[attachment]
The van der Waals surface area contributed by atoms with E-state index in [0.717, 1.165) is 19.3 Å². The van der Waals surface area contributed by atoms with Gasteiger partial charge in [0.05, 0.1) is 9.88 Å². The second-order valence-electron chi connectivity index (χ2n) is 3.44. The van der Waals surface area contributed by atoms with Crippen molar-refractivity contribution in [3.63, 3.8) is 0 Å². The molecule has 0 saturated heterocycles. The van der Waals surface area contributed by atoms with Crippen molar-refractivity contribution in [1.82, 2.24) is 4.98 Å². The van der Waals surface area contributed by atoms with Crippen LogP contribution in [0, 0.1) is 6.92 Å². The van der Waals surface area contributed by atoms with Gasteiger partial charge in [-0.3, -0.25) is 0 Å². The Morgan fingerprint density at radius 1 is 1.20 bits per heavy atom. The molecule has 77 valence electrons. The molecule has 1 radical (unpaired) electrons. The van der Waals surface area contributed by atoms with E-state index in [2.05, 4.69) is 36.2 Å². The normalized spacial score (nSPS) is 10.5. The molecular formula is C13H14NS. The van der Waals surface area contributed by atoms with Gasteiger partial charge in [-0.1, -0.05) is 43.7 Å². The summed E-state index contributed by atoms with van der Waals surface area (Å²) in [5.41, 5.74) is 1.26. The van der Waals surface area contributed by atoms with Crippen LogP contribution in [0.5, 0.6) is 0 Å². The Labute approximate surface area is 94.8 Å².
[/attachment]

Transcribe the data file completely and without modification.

The van der Waals surface area contributed by atoms with E-state index in [0.717, 1.165) is 19.3 Å². The van der Waals surface area contributed by atoms with Gasteiger partial charge in [0.05, 0.1) is 9.88 Å². The second-order valence-electron chi connectivity index (χ2n) is 3.44. The van der Waals surface area contributed by atoms with Crippen molar-refractivity contribution in [3.63, 3.8) is 0 Å². The molecule has 0 saturated heterocycles. The van der Waals surface area contributed by atoms with Crippen molar-refractivity contribution in [1.82, 2.24) is 4.98 Å². The van der Waals surface area contributed by atoms with Crippen LogP contribution in [0, 0.1) is 6.92 Å². The van der Waals surface area contributed by atoms with Gasteiger partial charge in [-0.3, -0.25) is 0 Å². The Morgan fingerprint density at radius 1 is 1.20 bits per heavy atom. The molecule has 77 valence electrons. The molecule has 1 radical (unpaired) electrons. The van der Waals surface area contributed by atoms with E-state index in [2.05, 4.69) is 36.2 Å². The normalized spacial score (nSPS) is 10.5. The molecular formula is C13H14NS. The van der Waals surface area contributed by atoms with Gasteiger partial charge in [-0.1, -0.05) is 43.7 Å². The summed E-state index contributed by atoms with van der Waals surface area (Å²) in [5.41, 5.74) is 1.26. The van der Waals surface area contributed by atoms with Crippen LogP contribution in [0.5, 0.6) is 0 Å². The Labute approximate surface area is 94.8 Å².